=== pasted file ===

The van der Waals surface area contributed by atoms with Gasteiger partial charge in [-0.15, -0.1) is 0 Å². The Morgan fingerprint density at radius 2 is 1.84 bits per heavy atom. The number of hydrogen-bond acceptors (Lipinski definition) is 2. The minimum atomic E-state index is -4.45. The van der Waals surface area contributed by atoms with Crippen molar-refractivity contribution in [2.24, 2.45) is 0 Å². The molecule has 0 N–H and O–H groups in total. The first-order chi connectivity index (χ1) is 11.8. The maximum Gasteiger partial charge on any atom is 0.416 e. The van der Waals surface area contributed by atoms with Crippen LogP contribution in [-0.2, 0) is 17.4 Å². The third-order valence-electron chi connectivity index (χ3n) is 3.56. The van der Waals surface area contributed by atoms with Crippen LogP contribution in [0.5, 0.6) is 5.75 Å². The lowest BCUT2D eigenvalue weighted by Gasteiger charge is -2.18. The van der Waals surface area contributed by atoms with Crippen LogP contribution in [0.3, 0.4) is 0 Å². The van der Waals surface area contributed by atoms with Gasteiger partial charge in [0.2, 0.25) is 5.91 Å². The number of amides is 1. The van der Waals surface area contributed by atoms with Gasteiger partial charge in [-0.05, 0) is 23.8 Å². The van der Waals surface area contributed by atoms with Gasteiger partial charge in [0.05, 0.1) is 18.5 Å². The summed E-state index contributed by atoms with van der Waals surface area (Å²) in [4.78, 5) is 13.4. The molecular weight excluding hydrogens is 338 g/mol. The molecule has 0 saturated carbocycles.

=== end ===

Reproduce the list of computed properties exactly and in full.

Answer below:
The van der Waals surface area contributed by atoms with Gasteiger partial charge in [-0.15, -0.1) is 0 Å². The Morgan fingerprint density at radius 2 is 1.84 bits per heavy atom. The number of hydrogen-bond acceptors (Lipinski definition) is 2. The minimum atomic E-state index is -4.45. The van der Waals surface area contributed by atoms with Crippen molar-refractivity contribution in [2.24, 2.45) is 0 Å². The molecule has 0 N–H and O–H groups in total. The first-order chi connectivity index (χ1) is 11.8. The maximum Gasteiger partial charge on any atom is 0.416 e. The van der Waals surface area contributed by atoms with Crippen LogP contribution in [-0.2, 0) is 17.4 Å². The third-order valence-electron chi connectivity index (χ3n) is 3.56. The van der Waals surface area contributed by atoms with Crippen LogP contribution in [0.5, 0.6) is 5.75 Å². The lowest BCUT2D eigenvalue weighted by Gasteiger charge is -2.18. The van der Waals surface area contributed by atoms with Crippen LogP contribution in [0.3, 0.4) is 0 Å². The van der Waals surface area contributed by atoms with Gasteiger partial charge in [0.2, 0.25) is 5.91 Å². The number of amides is 1. The van der Waals surface area contributed by atoms with Gasteiger partial charge in [-0.05, 0) is 23.8 Å². The van der Waals surface area contributed by atoms with Gasteiger partial charge in [0.05, 0.1) is 18.5 Å². The summed E-state index contributed by atoms with van der Waals surface area (Å²) in [4.78, 5) is 13.4. The molecular weight excluding hydrogens is 338 g/mol. The molecule has 0 saturated carbocycles.